Title IX lawsuit appealed and petitioned
The alleged CU athletic recruitment sexual assault case is being brought back under the microscope of the local justice system.
The case, which was originally filed in December of 2001, consisted of two female students reportedly being sexually assaulted at an off-campus party where CU football recruits were present.
CU’s lawyers are now asking for another look at the appeal, saying that having a policy to show recruits a “good time” does not necessarily put them at fault. And there is no evidence that shows the university had “actual knowledge” of the incident happening, according to a Oct. 10 Colorado Daily news article.
“There is abundant evidence of prior actual knowledge on the part of the university,” said Baine Kerr, a lawyer for one of the two plaintiffs.
After the incident, the two women filed charges against CU under the Title IX gender equality law. Initially, a lower court judge dismissed the case in 2005, and no one was ever arrested or charged in the case.
The appeals court brought the case back up after finding evidence “that CU had an official policy of showing recruits a good time on their visits to the CU campus,” and showed “deliberate indifference” to women’s safety.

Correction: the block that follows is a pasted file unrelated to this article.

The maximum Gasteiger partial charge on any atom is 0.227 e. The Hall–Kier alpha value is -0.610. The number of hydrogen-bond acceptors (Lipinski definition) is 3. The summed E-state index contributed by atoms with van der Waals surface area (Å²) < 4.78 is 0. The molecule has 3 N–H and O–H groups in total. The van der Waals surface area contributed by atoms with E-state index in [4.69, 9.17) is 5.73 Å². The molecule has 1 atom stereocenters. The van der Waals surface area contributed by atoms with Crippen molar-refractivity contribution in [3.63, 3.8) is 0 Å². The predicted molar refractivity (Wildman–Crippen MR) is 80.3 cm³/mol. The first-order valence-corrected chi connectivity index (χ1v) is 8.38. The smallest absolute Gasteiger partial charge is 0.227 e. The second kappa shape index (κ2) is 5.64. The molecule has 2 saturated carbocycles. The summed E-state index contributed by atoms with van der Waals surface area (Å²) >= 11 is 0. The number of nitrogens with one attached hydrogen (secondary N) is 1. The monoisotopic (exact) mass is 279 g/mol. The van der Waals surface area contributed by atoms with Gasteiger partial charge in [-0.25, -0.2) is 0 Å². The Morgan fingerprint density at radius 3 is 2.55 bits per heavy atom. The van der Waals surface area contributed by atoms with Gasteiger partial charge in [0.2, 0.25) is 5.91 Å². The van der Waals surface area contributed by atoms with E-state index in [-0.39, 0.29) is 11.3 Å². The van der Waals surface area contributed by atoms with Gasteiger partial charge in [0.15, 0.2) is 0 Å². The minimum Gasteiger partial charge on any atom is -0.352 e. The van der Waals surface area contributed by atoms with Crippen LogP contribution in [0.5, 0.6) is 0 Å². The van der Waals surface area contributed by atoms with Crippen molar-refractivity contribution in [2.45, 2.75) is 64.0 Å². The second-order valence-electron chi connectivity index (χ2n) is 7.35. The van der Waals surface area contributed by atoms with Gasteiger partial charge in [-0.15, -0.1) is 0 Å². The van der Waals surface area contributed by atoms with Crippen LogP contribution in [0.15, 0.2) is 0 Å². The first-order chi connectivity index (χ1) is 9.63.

Both prosecution and defense lawyers point to a part of the court’s decision that speaks to CU having inadequate training for those who host young recruits.
CU lawyers claim that the policy in place was lawful under Title IX.
“Even if you show that the university had a policy of showing recruits a “good time” — which we deny by the way — and the [alleged] policy itself doesn’t violate Title IX,” CU attorney Patrick O’Rourke said.
According to Michele McKinney of the CU system office, there have been 17 reforms to the CU athletic recruiting policy, and several other changes to other various university policies.
“There has been a whole slew of reforms [since the case began],” McKinney said.
On page three of the Recruitment Policy, expectations of the host and the prospect are outlined.
According to the policy, prohibitions include the use of drugs or sex as a recruiting device. Entertainment of the prospect in the presence of drug consumption is also prohibited, as is the use of strippers, gentleman’s clubs or equivalents, or escort services.
This is just one of many sections of the policy that has been changed due to the lawsuit.
The case now is not in the limelight as much as it once was. This is due to the legal proceedings that are not as controversial as the original filing of the case.
The petition was submitted to the 10th Circuit Court on Tuesday, Oct. 9th. There is no timeframe for when the petition might be accepted or rejected.
Contact Campus Press Staff Writer Daniel Carter at Daniel.email@example.com.
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